System.out.println(oneHour);// PT1H

Duration oneDay = Duration.ofDays(1);
System.out.println(oneDay);// PT24H
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Alternatively, you can create a Duration using the following method:

Duration fiveHours = Duration.of(5, ChronoUnit.HOURS);
System.out.println(fiveHours);
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This method takes 5 as an amount and a unit that the duration is measured in.

Working with Instants

You create an instant from the Instant class. This class represents a single instantaneous point on the time-line in the GMT since January 1, 1970 (1970–01–01T00:00:00Z), a.k.a the EPOCH. It may come in handy when you want to record event timestamps in the program. These examples demonstrate the typical ways you would create an Instant:

Instant now = Instant.now();
System.out.println(now);//2020-02-25T11:14:46.032856Z

ZonedDateTime zonedDateTime = ZonedDateTime.now(ZoneId.of("US/Eastern"));
System.out.println(zonedDateTime);// 2020-02-25T06:27:27.572624-05:00[US/Eastern]
Instant now2 = Instant.from(zonedDateTime);
System.out.println(now2);// 2020-02-25T11:14:46.055857Z

Instant instant = Instant.parse("2010-01-20T11:33:45Z");
System.out.println(instant);// 2010-01-20T11:33:45Z

Instant epoch = Instant.ofEpochMilli(0);
System.out.println(epoch);// 1970-01-01T00:00:00Z
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Note that the output of toString follows the ISO-8601 standard.

As you can see, when Java invoked Instant.from(zonedDateTime); it created an Instant object from ZonedDateTime object and converted the time from US/Eastern timezone to GMT.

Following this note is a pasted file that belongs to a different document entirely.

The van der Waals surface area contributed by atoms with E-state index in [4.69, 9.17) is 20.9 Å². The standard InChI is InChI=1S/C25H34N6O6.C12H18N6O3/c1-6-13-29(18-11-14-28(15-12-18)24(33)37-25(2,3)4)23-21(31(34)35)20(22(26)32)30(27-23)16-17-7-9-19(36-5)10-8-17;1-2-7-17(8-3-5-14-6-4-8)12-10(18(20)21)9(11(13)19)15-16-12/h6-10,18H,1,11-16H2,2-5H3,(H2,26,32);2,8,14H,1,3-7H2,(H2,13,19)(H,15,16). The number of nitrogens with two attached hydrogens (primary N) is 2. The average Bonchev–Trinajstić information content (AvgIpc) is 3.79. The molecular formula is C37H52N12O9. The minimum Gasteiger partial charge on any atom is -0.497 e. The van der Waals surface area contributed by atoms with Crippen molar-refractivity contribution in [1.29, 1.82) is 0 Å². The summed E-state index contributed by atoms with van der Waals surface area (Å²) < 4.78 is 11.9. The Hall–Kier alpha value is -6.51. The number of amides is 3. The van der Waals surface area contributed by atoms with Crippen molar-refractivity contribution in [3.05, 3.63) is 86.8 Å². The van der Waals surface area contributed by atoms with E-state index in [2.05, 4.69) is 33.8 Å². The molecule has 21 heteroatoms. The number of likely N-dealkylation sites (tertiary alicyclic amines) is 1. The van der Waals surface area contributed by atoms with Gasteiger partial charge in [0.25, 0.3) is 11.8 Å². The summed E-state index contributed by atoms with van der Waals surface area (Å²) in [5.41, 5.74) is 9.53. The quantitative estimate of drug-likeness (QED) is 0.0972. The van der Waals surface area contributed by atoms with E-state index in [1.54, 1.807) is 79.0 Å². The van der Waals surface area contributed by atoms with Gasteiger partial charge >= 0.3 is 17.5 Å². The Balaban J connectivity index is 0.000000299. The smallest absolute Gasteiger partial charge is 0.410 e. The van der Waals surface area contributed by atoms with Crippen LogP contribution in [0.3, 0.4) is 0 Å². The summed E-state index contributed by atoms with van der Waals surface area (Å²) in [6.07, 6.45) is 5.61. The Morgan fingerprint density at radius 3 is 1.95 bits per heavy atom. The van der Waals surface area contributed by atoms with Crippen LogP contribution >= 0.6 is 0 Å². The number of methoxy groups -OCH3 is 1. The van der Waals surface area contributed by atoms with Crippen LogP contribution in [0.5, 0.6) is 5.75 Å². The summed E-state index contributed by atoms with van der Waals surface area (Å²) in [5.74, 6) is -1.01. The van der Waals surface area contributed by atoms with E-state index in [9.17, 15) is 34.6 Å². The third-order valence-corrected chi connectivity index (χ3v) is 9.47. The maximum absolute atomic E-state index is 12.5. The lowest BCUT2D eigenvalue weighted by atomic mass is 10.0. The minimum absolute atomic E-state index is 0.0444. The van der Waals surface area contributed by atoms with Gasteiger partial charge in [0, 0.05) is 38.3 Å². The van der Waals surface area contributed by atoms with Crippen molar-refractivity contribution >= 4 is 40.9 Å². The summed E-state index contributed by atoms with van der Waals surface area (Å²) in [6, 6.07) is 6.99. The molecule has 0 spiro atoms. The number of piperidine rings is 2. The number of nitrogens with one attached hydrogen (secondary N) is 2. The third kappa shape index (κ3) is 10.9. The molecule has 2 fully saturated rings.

Likewise, this class provides various ways to operate on instants. For example:

Instant tenMinutesLater = Instant.now().plus(10, ChronoUnit.MINUTES);
System.out.println(tenMinutesLater);// print 10 minutes later from the current time
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Parsing and Formatting

Formating

The JDK provides a new API to parse and format Temporal-based objects, using the DateTimeFormatter from the java.time.format package we can parse and format dates and times. Similar to most other new Date/Time API classes, DateTimeFormatter is immutable thus thread-safe.

The format method is provided by those classes for formatting temporal-based objects for display. For example, this snippet of code format date and time using a predefined formatter:

LocalDate date = LocalDate.of(2020, Month.MARCH, 17);
LocalTime time = LocalTime.of(9, 15, 45);
LocalDateTime dateTime = LocalDateTime.of(date, time);

System.out.println(
dateTime.format(DateTimeFormatter.ISO_LOCAL_DATE_TIME));// 2020-03-17T09:15:45

System.out.println(
date.format(DateTimeFormatter.ISO_LOCAL_DATE));// 2020-03-17

System.out.println(
time.format(DateTimeFormatter.ISO_LOCAL_TIME));// 09:15:45

DateTimeFormatter shortF = DateTimeFormatter.ofLocalizedDateTime(FormatStyle.SHORT);
System.out.println(shortF.format(dateTime));// 3/17/20, 9:15 AM